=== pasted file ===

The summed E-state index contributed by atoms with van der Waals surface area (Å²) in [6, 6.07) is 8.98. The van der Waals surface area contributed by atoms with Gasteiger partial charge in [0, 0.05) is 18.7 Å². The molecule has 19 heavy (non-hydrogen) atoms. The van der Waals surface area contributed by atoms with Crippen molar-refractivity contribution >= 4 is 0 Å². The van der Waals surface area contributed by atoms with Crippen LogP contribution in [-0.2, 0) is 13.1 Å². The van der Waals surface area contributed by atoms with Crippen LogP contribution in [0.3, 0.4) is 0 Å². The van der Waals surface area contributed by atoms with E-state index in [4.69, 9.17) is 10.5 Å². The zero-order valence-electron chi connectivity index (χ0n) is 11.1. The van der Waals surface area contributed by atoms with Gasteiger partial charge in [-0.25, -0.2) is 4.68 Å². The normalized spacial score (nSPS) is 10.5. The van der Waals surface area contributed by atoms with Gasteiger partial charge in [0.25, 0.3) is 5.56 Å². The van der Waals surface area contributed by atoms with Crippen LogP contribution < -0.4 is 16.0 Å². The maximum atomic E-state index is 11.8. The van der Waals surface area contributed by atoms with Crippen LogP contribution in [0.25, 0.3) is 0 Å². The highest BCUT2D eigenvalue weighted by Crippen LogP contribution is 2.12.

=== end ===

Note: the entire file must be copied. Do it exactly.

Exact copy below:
The summed E-state index contributed by atoms with van der Waals surface area (Å²) in [6, 6.07) is 8.98. The van der Waals surface area contributed by atoms with Gasteiger partial charge in [0, 0.05) is 18.7 Å². The molecule has 19 heavy (non-hydrogen) atoms. The van der Waals surface area contributed by atoms with Crippen molar-refractivity contribution >= 4 is 0 Å². The van der Waals surface area contributed by atoms with Crippen LogP contribution in [-0.2, 0) is 13.1 Å². The van der Waals surface area contributed by atoms with Crippen LogP contribution in [0.3, 0.4) is 0 Å². The van der Waals surface area contributed by atoms with E-state index in [4.69, 9.17) is 10.5 Å². The zero-order valence-electron chi connectivity index (χ0n) is 11.1. The van der Waals surface area contributed by atoms with Gasteiger partial charge in [-0.25, -0.2) is 4.68 Å². The normalized spacial score (nSPS) is 10.5. The van der Waals surface area contributed by atoms with Gasteiger partial charge in [0.25, 0.3) is 5.56 Å². The van der Waals surface area contributed by atoms with Crippen LogP contribution < -0.4 is 16.0 Å². The maximum atomic E-state index is 11.8. The van der Waals surface area contributed by atoms with Crippen LogP contribution in [0.25, 0.3) is 0 Å². The highest BCUT2D eigenvalue weighted by Crippen LogP contribution is 2.12.